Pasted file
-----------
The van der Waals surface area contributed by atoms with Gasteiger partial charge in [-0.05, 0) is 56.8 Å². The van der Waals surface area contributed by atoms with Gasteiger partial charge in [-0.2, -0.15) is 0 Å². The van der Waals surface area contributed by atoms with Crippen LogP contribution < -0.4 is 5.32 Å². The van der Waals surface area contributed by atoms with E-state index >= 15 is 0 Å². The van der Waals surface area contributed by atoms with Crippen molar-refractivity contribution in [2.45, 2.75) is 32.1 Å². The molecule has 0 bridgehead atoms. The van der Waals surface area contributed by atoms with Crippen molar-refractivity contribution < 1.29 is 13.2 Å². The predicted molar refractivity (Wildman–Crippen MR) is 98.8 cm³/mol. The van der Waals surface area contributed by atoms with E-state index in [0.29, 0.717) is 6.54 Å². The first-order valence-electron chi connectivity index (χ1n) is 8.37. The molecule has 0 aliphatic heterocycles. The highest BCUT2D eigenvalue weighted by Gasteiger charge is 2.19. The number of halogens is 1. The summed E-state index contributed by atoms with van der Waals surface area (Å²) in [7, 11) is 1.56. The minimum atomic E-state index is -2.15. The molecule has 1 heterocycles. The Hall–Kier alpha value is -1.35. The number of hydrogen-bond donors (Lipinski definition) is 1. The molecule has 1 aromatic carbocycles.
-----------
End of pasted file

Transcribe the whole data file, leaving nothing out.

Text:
The van der Waals surface area contributed by atoms with Gasteiger partial charge in [-0.05, 0) is 56.8 Å². The van der Waals surface area contributed by atoms with Gasteiger partial charge in [-0.2, -0.15) is 0 Å². The van der Waals surface area contributed by atoms with Crippen LogP contribution < -0.4 is 5.32 Å². The van der Waals surface area contributed by atoms with E-state index >= 15 is 0 Å². The van der Waals surface area contributed by atoms with Crippen molar-refractivity contribution in [2.45, 2.75) is 32.1 Å². The molecule has 0 bridgehead atoms. The van der Waals surface area contributed by atoms with Crippen molar-refractivity contribution < 1.29 is 13.2 Å². The predicted molar refractivity (Wildman–Crippen MR) is 98.8 cm³/mol. The van der Waals surface area contributed by atoms with E-state index in [0.29, 0.717) is 6.54 Å². The first-order valence-electron chi connectivity index (χ1n) is 8.37. The molecule has 0 aliphatic heterocycles. The highest BCUT2D eigenvalue weighted by Gasteiger charge is 2.19. The number of halogens is 1. The summed E-state index contributed by atoms with van der Waals surface area (Å²) in [7, 11) is 1.56. The minimum atomic E-state index is -2.15. The molecule has 1 heterocycles. The Hall–Kier alpha value is -1.35. The number of hydrogen-bond donors (Lipinski definition) is 1. The molecule has 1 aromatic carbocycles.